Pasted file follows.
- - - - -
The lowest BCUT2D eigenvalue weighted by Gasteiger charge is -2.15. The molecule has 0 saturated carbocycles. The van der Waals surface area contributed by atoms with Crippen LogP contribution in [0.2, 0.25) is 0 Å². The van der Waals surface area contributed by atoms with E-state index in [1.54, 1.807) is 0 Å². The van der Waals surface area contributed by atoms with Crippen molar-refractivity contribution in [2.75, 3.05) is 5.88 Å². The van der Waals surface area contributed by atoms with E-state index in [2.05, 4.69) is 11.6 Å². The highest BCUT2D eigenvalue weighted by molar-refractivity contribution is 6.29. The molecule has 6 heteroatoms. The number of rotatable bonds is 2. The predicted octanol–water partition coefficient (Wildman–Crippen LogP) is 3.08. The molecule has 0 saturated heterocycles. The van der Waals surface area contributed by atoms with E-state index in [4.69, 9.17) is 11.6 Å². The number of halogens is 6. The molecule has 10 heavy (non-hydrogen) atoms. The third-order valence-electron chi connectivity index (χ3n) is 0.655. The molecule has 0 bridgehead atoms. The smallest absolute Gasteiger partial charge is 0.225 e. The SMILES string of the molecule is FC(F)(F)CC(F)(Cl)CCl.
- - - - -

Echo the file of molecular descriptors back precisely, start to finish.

The lowest BCUT2D eigenvalue weighted by Gasteiger charge is -2.15. The molecule has 0 saturated carbocycles. The van der Waals surface area contributed by atoms with Crippen LogP contribution in [0.2, 0.25) is 0 Å². The van der Waals surface area contributed by atoms with E-state index in [1.54, 1.807) is 0 Å². The van der Waals surface area contributed by atoms with Crippen molar-refractivity contribution in [2.75, 3.05) is 5.88 Å². The van der Waals surface area contributed by atoms with E-state index in [2.05, 4.69) is 11.6 Å². The highest BCUT2D eigenvalue weighted by molar-refractivity contribution is 6.29. The molecule has 6 heteroatoms. The number of rotatable bonds is 2. The predicted octanol–water partition coefficient (Wildman–Crippen LogP) is 3.08. The molecule has 0 saturated heterocycles. The van der Waals surface area contributed by atoms with E-state index in [4.69, 9.17) is 11.6 Å². The number of halogens is 6. The molecule has 10 heavy (non-hydrogen) atoms. The third-order valence-electron chi connectivity index (χ3n) is 0.655. The molecule has 0 bridgehead atoms. The smallest absolute Gasteiger partial charge is 0.225 e. The SMILES string of the molecule is FC(F)(F)CC(F)(Cl)CCl.